In the afternoon, alongside the press, around 250 of the party’s supporters gather to protest outside the police headquarters where their leader is being held.

“I’m shaking”, one tells me. “I’m so angry with this supposedly democratic system. Greeks voted for this party. It has nothing to do with the murder of that rapper and nothing to do with any other attacks. We’re being framed by the government. They set us up”

They are all adamant they’re not neo Nazis. “It’s a question of nationality.. of Greece.. how others may want the country to become one Europe full of Asians, blacks and other shit”.

But they don’t want that. They want to fight to “protect” their country. To “preserve” it.

“None of us here would ever kill anybody” one well spoken young Greek man assures me. Next to him children and grandmothers all proudly wave their Greek flags.

“It’s just we have a huge immigration problem here. The immigrants are dirty, they smell and they piss in the streets. This cannot continue.”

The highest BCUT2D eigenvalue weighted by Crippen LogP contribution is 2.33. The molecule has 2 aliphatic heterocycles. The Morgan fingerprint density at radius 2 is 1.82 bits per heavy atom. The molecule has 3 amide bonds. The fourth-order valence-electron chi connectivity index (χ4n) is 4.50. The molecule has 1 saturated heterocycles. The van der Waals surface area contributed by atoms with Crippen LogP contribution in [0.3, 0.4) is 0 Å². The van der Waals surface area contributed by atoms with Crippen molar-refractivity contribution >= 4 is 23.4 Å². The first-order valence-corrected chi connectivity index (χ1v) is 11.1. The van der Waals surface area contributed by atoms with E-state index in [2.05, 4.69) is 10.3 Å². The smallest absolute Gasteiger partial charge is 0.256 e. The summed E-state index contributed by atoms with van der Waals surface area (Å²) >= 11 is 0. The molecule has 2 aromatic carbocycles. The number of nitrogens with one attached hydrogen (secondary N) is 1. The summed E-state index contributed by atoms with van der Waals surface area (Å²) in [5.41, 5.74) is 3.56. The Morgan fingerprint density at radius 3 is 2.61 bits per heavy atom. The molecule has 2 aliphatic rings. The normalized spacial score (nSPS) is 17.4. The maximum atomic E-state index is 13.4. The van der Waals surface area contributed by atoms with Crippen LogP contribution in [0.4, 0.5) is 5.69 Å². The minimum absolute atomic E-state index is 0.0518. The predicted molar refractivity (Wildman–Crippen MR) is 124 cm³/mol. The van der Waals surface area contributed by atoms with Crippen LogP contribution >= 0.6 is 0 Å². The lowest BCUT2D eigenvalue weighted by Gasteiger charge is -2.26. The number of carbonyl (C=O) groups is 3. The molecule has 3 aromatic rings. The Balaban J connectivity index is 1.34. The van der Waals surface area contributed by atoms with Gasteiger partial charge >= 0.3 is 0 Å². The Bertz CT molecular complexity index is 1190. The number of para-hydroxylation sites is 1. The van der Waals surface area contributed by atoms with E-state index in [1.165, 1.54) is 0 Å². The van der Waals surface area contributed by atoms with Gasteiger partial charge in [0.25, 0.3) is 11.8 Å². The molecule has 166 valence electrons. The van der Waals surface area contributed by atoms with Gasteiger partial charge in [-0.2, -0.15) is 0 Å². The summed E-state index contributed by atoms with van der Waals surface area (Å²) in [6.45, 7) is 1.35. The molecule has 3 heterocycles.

It has never felt so strange to be stood amongst Greeks singing the national anthem. It feels un-Greek. It feels wrong.

Because all these people are, are lost causes. Lost causes of the crisis, grouping together in order to give them a sense of identity and a sense of purpose. Deluded, confused Greeks who feel they have nothing else to believe in.. but a bunch of neo Nazis.

“Be proud you are Greek,” one woman says to me as I make my way out of the crowd.

Another shouts:

“You know Nigel Farage..? He’s a great guy.. we love him.”

Two press conferences and one scuffle later things calm down. One woman totters in heels through officers and riot police. She is holding a nationalist newspaper.. “Come on,” she yells at them and taunts. “Aren’t you going to arrest me? I’m holding a Greek flag. I’m a criminal..”

It’s hard to take any of the GD supporters seriously, but the statement of one man questioned on the street still sticks in my head.